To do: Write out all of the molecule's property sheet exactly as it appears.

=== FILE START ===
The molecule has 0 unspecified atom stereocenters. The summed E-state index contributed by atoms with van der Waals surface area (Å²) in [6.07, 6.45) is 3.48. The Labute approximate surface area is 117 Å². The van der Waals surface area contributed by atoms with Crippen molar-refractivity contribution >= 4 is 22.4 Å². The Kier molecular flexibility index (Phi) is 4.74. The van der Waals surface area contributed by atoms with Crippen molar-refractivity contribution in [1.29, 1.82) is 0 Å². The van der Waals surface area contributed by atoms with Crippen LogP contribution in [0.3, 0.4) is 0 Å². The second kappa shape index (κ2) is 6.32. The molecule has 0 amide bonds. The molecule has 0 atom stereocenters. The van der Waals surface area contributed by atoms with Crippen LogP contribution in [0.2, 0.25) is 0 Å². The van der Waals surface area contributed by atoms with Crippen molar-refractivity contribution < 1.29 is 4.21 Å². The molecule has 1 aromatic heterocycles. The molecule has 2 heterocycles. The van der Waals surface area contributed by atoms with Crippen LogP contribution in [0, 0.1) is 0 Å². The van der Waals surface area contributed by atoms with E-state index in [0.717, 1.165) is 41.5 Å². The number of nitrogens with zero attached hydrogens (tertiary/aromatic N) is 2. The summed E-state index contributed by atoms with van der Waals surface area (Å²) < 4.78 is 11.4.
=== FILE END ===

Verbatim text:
The molecule has 0 unspecified atom stereocenters. The summed E-state index contributed by atoms with van der Waals surface area (Å²) in [6.07, 6.45) is 3.48. The Labute approximate surface area is 117 Å². The van der Waals surface area contributed by atoms with Crippen molar-refractivity contribution >= 4 is 22.4 Å². The Kier molecular flexibility index (Phi) is 4.74. The van der Waals surface area contributed by atoms with Crippen molar-refractivity contribution in [1.29, 1.82) is 0 Å². The van der Waals surface area contributed by atoms with Crippen LogP contribution in [0.3, 0.4) is 0 Å². The second kappa shape index (κ2) is 6.32. The molecule has 0 amide bonds. The molecule has 0 atom stereocenters. The van der Waals surface area contributed by atoms with Crippen LogP contribution in [0.2, 0.25) is 0 Å². The van der Waals surface area contributed by atoms with Crippen molar-refractivity contribution < 1.29 is 4.21 Å². The molecule has 1 aromatic heterocycles. The molecule has 2 heterocycles. The van der Waals surface area contributed by atoms with Crippen LogP contribution in [0, 0.1) is 0 Å². The van der Waals surface area contributed by atoms with E-state index in [0.717, 1.165) is 41.5 Å². The number of nitrogens with zero attached hydrogens (tertiary/aromatic N) is 2. The summed E-state index contributed by atoms with van der Waals surface area (Å²) < 4.78 is 11.4.